CVS Eyes Broadway Location in Alamo Heights

by | March 9, 2015 | Neighborhood News

CITY COUNCIL CONSIDERING OPTIONS
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A CVS pharmacy may soon join other businesses lining Broadway in Alamo Heights, the city’s main commercial corridor. For many local officials and residents, it could prove to be a valuable asset in a larger effort to enhance the city’s business-friendly image.CVS Caremark has a contract on property located at 4600 Broadway, where the University of the Incarnate Word (UIW) currently owns and operates the two-story Watson Enrollment Center. The property is less than one acre large on the southern edge of Alamo Heights. CVS had envisioned a retail store measuring more than 12,000 square feet with parking and a drive-thru structure. But first, the company required rezoning and variances from city code to try to make the building work to full advantage on the tract.

On Feb. 9, the Alamo Heights City Council unanimously approved the retail chain’s request to combine four lots on the property into one for replatting purposes. The previous week, the city’s board of adjustment approved a variance to the zoning code not to require an alley or service easement at the back of the property. “We are in the process of revising the site plan and elevations to reflect what has been approved so far,” says local attorney Patrick Christensen, who has been representing CVS in the city’s review of the project. “Preliminary new elevations have been sent to the board of adjustment for comments.”
When CVS approached the city last year about a pharmacy store, some council members and residents showed concern about the initial plans. They questioned whether the property, with a prominent spot on Broadway, should be front-loaded. They also had issues about the proposed size and design, especially with a drive-thru in mind.
“That’s the doorway to Alamo Heights,” Councilwoman Lynda Billa Burke said of the property in an August council meeting. “I think CVS has an opportunity to make this one of its best stores. I think it can help set the tone for what an entrance to Alamo Heights should be like.”
The council then approved a special use permit (SUP) for a drive-thru structure at the store site with conditions, including that the drive-thru sell only pharmaceuticals and close at 9 p.m., and that the permit apply only to this project and not carry over to any other project.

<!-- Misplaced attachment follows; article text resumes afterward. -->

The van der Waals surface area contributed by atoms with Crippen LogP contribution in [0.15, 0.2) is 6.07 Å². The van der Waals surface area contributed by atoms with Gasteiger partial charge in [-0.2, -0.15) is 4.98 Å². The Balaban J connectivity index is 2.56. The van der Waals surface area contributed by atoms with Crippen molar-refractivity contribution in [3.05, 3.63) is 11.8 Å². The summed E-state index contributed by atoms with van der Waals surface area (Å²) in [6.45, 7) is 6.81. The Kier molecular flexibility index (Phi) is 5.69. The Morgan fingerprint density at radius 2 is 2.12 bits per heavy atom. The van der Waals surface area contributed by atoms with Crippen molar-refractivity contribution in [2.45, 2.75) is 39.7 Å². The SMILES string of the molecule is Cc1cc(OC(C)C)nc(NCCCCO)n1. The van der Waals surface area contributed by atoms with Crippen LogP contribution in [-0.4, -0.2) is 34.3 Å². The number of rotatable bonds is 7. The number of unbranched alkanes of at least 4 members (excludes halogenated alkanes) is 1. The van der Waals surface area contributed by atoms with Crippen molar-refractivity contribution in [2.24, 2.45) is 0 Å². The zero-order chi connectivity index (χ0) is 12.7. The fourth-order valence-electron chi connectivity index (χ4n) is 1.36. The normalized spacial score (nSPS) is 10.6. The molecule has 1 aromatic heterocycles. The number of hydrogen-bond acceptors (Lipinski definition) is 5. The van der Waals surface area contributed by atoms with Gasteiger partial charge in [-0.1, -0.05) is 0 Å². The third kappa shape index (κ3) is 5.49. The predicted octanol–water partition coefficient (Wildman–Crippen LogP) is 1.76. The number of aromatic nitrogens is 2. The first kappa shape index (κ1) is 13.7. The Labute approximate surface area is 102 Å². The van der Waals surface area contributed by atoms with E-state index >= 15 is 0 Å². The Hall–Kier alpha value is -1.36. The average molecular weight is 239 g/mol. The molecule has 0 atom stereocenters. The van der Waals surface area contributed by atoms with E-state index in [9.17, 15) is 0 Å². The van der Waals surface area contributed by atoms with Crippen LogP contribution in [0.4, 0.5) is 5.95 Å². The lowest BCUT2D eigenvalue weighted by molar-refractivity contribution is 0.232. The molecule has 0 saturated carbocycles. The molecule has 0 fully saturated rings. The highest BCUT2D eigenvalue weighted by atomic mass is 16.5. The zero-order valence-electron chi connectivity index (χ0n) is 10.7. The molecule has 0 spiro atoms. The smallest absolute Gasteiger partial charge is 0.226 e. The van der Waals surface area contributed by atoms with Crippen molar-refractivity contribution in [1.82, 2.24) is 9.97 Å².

Before deadline for this article, Christensen said the company had been awaiting a final decision from the city’s architectural review board (ARB) on the store’s revised design proposal. Then the council would make a decision on the design. “It won’t look like a typical CVS store. It’ll look more like an Alamo Heights business with the front door facing Broadway and Burr Road,” Christensen said Feb. 10. He added, if all goes well with the rest of the city’s review, CVS could break ground this spring. The UIW building will be razed. Christensen said issues at the enrollment facility, such as the need for asbestos removal, have made the idea of trying to reconfigure the building for a CVS store difficult to realize.

If the CVS store comes to fruition, it would be only the third pharmacy within Alamo Heights city limits, joining Broadway Pharmacy, an independent store, and the one at H-E-B Central Market. CVS does already have a presence in the nearby San Antonio neighborhood of Sunset Ridge across North New Braunfels Avenue, while Walgreens and H-E-B have pharmacies just outside of Alamo Heights city limits.
Alamo Heights leaders are hopeful that additions to the Broadway commercial corridor, such as the CVS on Broadway, can help to expand the city’s tax income base and provide residents with more retail options. Lately, there have been wider-ranging public discussions about how best to improve Alamo Heights’ business sector.
“I drive by the CVS site all of the time and think about what it could be and what it would look like,” Councilwoman Billa Burke said Feb. 11. “I think it is a special project because it will boost our tax revenue and at the same time help the city realize that we need to come into the 21st century with our zoning codes and how we want to do business in Alamo Heights. We are at a point we need to decide if we want to move into the future or remain in a time warp of the 1950s,” she declared.

BY EDMOND ORTIZ

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